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Back when I was in school, I had always been bullied for looking different. It had been very difficult for me to make friends growing up because of this, and my self-confidence was at its lowest. So, when I had the chance, I had decided to train to become an army reservist. It was a risk I was willing to take because, at the time, I had not much reason to live. It was a suicide mission for me, one that I never wanted to come back from.

Continue reading “Mental Health: PTSD Issues”

Understanding The Family Life Of A Military Man

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Being a family member of a military man seemed to be difficult especially from other people’s points of view. Knowing the life in the military, the lives of servicemen are always at risk, and staying at one place may be likely impossible to do. Nevertheless, one can still be proud of having family members like them because not all are given the chance to be of service to his countrymen.

Continue reading “Understanding The Family Life Of A Military Man”

What Every Veteran Needs To Know

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Being a veteran comes with several challenges that you need to face every single day. Sometimes, you will even think that your life has become complicated the moment you stopped serving in the military. Take note that what you are feeling at this moment is only typical for any veteran. As such, you must not worry about it. However, it does not mean that you will remain complacent with your current situation.

It is wrong for us to ask our service members to risk their lives for our freedom without properly considering all of the costs involved with that privilege, and what we as a nation can do to support our troops and their families. — Michael Friedman Ph.D.

For today’s article, we are going to share to you the essential things that every veteran like you needs to know. The purpose of this post or write up is to encourage veterans like you to live life to the fullest. Remember that you have a second chance to enjoy life, which is why you need to make it count.

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Veterans Have Chronic Conditions

Are you aware that many veterans are suffering from chronic illnesses? It is the reason why the healthcare industry for people like you is active. If you are one of these persons who are suffering from chronic pain, be sure to get the help that you need as soon as possible. Look for a doctor who can give you a proper diagnosis of what you are going through. Otherwise, you will only end up getting sick each day.

Veterans Have Various Legal Rights

 Another essential information that you need to know is the fact that many veterans enjoy a wide latitude of protection from the law. For example, you can get more discounts when you buy medicines compared to regular American citizens. At the same time, veterans can also receive higher monthly pensions as long as they are qualified. Make sure that you will keep yourself updated about these laws so that you can take advantage of them.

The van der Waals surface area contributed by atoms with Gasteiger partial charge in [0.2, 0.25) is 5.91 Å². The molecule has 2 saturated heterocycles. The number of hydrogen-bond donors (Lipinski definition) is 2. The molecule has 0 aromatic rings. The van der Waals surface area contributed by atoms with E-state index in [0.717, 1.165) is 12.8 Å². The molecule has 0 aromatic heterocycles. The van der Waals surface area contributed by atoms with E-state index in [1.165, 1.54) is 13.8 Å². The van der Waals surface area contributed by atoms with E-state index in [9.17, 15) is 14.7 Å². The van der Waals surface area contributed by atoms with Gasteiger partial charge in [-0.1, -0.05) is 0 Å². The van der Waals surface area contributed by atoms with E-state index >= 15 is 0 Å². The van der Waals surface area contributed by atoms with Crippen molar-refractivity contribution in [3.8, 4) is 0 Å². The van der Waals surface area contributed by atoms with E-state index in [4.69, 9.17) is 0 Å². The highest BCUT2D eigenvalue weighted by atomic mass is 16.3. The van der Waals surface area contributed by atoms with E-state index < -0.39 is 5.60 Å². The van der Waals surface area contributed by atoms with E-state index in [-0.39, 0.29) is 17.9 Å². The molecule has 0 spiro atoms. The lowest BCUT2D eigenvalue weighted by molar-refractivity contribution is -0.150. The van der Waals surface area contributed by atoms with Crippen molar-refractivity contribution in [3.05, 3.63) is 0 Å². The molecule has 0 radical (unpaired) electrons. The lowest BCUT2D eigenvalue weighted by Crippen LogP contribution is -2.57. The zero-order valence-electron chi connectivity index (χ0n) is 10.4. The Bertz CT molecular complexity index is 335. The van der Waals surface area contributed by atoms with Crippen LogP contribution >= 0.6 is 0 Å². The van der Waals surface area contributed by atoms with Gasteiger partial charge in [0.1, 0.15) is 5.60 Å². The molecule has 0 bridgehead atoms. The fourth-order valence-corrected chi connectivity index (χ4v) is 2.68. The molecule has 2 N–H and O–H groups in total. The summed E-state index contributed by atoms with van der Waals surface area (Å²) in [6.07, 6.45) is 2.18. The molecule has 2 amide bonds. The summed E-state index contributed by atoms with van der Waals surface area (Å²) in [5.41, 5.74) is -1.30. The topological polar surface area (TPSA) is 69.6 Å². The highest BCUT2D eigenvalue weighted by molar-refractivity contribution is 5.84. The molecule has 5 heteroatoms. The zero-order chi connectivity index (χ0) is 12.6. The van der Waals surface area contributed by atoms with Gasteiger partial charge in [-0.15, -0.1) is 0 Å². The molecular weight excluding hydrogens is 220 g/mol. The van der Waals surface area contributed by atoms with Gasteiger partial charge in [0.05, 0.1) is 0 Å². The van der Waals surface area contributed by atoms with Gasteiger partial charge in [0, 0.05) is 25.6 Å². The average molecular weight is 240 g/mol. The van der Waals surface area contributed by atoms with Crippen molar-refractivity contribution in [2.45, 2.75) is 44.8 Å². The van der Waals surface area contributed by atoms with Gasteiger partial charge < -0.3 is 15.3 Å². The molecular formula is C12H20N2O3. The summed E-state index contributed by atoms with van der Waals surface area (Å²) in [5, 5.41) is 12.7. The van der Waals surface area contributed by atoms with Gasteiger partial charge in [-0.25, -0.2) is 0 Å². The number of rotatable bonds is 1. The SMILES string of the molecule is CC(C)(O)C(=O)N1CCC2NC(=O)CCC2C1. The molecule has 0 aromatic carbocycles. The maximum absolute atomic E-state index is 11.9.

The “degrees of separation” game tells us that almost everyone in this country is related to a veteran in some way. Yet so much of what veterans and those who love them experience remains unspoken, part of the price paid for the way our country segregates war out from civilian life. — Sam Osherson Ph.D.

Veterans Have Associations

If you want to connect with fellow veterans who have experienced the same things that you did, be sure to consider joining organizations. Fortunately, there are tons of groups to choose from. It is best to get to know the vision-mission of the group first before you will sign up as a member. Take note that the kind of people that you associate yourself with can affect your mental health.

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Veterans Seek Professional Help

Many veterans have also suffered from post-traumatic stress disorder. The best part of all is that many veterans have considered trying therapy sessions to make themselves betters. If you believe that you also need help in handling your issues, be sure to consider seeking professional advice as soon as possible. Never delay the assistance that you need. Otherwise, you will end up feeling sorry for yourself once your condition gets worse. The right step is to find the best therapist in town and book an appointment.

The way the person’s brain adapted to manage past pains may no longer be serving them well in the present. Instead, these changes may be contributing to emotional distress. — Alex Afram, PhD

Make sure to keep yourself constantly updated about the latest news involving veterans. Whenever there is an event honoring veterans, be sure to attend it. In so doing, you will get an opportunity to meet other veterans and network with them.   

Your Guide To Overcoming Trauma

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One of the challenges that many veterans face includes dealing with a traumatic experience.